The destination addresses which are modified for some messages and not modified for other messages may be contained in SDP data. The destination addresses may include an IP address and associated port, both of which may be modified for some messages and not modified for other messages. The IP addresses may be multicast IP address and associated port pairs. The SBC may thus be prevented from placing its own external IP address and port as SDP data for one or messages in a session.

The received messages whose destination addresses are not modified may be messages which contain destination addresses (and ports) within a predetermined range of destination addresses and/or one or more predetermined individual destination addresses. Receipt of messages containing destination addresses within a predetermined range of destination addresses and/or one or more predetermined individual destination addresses at the configured session border controller may trigger exceptions which cause the session border controller to not act in the standard or conventional manner. Such non-conventional behaviour can be employed in embodiments of the present invention described above which concern control of the delivery of media data to a plurality of target devices in a target network, for example in a group paging service as described above.

It should be noted that the Figures, in particular the flow diagrams, depict delivery of media data to a single target device, but it should be understood that there would be multiple target devices which each receive delivery of the media data. Further, it should be noted that SIP Response 100 Trying messages will generally be sent in response to receipt of SIP Request Invite messages, but have been omitted in the Figures throughout the description for the sake of brevity.

The above embodiments are to be understood as illustrative examples of the invention. Further embodiments of the invention are envisaged.

For example, in the embodiments of the present invention described above, the source and target devices are located in the same geographical area, defined by the local area network. However, in other embodiments of the invention, the source and target devices may be located in a plurality of local area networks located remotely to each other, which are preferably connected via a high bandwidth link.

In the above-described embodiments, the local area network is in the form of a wired Ethernet LAN. In other embodiments, the local area network may take other forms, such as a wireless LAN (WLAN).

In alternative embodiments of the present invention, target device group control data which is retrieved from the stored target device group control data and included in a media data delivery initiation response could identify a plurality of network addresses. Upon receipt of the response at a source device, the source device could then deliver media data to a plurality of target devices via each network address. In this embodiment, the source device is capable of delivering media data on multiple data streams, flows or channels.

The above-described embodiments involve transmitting a media data delivery initiation response to a source device, the response comprising retrieved target device group control data which includes at least one network address to which media data is to be transmitted by the source device. Alternatively, the control data may not include the network address(es). It may include only a part of the network address(es), with the remaining part(s) being stored in a location accessible to the source device. Alternatively, the control data may not include any part of the network address(es), but include data, for example a code, which uniquely identifies one or more network addresses stored in a location accessible to the source device. Further alternatively, the control data may identify a network location from which the at least one network address is retrievable by the source device. In any case, the or each network address may be a full or partial address or a code which is to be inserted into an address field.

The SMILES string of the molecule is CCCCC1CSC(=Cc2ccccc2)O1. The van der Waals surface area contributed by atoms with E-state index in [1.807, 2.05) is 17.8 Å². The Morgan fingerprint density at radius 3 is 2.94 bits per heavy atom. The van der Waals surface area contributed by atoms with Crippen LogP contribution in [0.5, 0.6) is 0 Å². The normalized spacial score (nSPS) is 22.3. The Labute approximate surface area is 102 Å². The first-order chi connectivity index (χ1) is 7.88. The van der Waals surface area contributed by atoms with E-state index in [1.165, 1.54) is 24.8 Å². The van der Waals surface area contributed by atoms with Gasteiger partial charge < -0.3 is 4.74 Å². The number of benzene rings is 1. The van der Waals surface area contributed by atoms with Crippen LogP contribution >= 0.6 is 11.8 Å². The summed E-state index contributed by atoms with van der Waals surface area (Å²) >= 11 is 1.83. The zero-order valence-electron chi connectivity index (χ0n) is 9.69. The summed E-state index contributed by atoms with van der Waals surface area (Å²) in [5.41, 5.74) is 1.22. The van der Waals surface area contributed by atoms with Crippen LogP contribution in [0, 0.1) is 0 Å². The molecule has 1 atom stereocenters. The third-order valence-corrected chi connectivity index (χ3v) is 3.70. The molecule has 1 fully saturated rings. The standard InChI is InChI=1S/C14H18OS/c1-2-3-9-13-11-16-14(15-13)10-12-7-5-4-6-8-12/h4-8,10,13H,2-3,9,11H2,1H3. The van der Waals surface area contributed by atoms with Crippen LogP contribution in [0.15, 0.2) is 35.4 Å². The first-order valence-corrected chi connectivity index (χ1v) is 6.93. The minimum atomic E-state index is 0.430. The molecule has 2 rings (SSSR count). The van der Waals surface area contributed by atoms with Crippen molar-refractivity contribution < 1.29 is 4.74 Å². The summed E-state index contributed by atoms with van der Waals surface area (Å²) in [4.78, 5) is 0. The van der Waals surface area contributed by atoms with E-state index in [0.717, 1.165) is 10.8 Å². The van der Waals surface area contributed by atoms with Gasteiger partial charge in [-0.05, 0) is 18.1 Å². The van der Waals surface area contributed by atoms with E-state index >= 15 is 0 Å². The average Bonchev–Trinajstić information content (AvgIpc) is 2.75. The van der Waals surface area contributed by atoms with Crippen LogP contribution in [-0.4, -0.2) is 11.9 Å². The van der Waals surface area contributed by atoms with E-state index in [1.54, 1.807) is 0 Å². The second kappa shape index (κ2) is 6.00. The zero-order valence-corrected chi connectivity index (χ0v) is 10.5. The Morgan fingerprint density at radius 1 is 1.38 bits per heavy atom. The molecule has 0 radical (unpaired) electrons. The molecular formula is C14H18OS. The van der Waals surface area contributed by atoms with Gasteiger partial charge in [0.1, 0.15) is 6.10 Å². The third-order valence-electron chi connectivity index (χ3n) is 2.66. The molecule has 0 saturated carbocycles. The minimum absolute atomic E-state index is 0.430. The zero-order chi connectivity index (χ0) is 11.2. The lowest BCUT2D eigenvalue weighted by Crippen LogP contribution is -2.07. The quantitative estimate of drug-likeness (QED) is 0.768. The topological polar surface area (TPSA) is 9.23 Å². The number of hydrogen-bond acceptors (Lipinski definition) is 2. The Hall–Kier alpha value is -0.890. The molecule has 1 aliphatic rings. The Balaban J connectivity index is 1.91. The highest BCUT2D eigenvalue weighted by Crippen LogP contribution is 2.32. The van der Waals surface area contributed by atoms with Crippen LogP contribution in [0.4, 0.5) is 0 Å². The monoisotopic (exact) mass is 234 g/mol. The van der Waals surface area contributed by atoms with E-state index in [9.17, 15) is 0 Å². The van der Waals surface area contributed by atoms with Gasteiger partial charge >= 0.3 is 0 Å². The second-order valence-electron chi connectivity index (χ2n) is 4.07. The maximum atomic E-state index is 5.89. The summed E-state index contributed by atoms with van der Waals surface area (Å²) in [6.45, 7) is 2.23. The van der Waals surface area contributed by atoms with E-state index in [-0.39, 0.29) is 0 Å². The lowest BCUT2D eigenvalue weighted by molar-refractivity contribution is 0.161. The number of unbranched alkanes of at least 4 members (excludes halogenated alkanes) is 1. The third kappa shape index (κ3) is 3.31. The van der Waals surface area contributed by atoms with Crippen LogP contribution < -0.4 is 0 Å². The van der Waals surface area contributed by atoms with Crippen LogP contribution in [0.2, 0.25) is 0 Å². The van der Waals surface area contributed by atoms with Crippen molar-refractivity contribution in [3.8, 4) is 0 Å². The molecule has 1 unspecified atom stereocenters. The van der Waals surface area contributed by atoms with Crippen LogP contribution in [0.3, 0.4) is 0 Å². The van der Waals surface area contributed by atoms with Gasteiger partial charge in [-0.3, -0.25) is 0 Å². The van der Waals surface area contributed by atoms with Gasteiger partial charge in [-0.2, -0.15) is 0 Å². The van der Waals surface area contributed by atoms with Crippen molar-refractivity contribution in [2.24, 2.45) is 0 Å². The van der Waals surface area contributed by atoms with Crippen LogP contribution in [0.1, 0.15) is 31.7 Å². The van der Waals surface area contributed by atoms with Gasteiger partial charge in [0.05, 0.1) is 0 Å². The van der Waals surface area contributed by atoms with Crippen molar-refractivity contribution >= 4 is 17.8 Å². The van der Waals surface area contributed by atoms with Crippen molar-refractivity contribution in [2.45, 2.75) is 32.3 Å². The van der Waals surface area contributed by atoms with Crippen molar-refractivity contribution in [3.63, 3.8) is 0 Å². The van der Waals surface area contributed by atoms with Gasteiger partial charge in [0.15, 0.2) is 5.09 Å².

The above embodiments of the present invention primarily describe the invention in terms of a SIP signalling protocol, but the present invention is equally applicable using other packet-based protocols such as the International Telecommunications Union (ITU) H.323 protocol, the Internet Engineering Task Force (IETF) Media Gateway Control Protocol (MGCP) protocol, and suchlike.

The media data delivery embodiments described above relate to group paging. The present invention may also be applied to other group communications systems including conference calling and group-enabled push to talk (PTT) systems. In conference calling embodiments, more than one member of the group may transmit voice signals simultaneously, and the source devices or the target devices may overlay audio signals from more than one of the group so that more than one participant may be heard in the audio output at the same time. The audio output may be sent out through the telephone handsets of the target devices. Group push to talk is similar to group paging, but a source party is only connected to the target parties while the PTT button is depressed, and any member of the group can respond to all of the group by seizing the session.

It is to be understood that any feature described in relation to any one embodiment may be used alone, or in combination with other features described, and may also be used in combination with one or more features of any other of the embodiments, or any combination of any other of the embodiments. Furthermore, equivalents and modifications not described above may also be employed without departing from the scope of the invention, which is defined in the accompanying claims.

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Classifications
U.S. Classification709/219, 709/245, 379/88.13
International ClassificationG06F15/16, H04M11/00
Cooperative ClassificationH04L29/12339, H04L65/4061, H04L65/1033, H04L65/1023, H04L65/4076, H04L12/1895, H04L12/185, H04L61/2503, H04L65/1006
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Effective date: 20090312
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Owner name: METASWITCH NETWORKS LTD, UNITED KINGDOM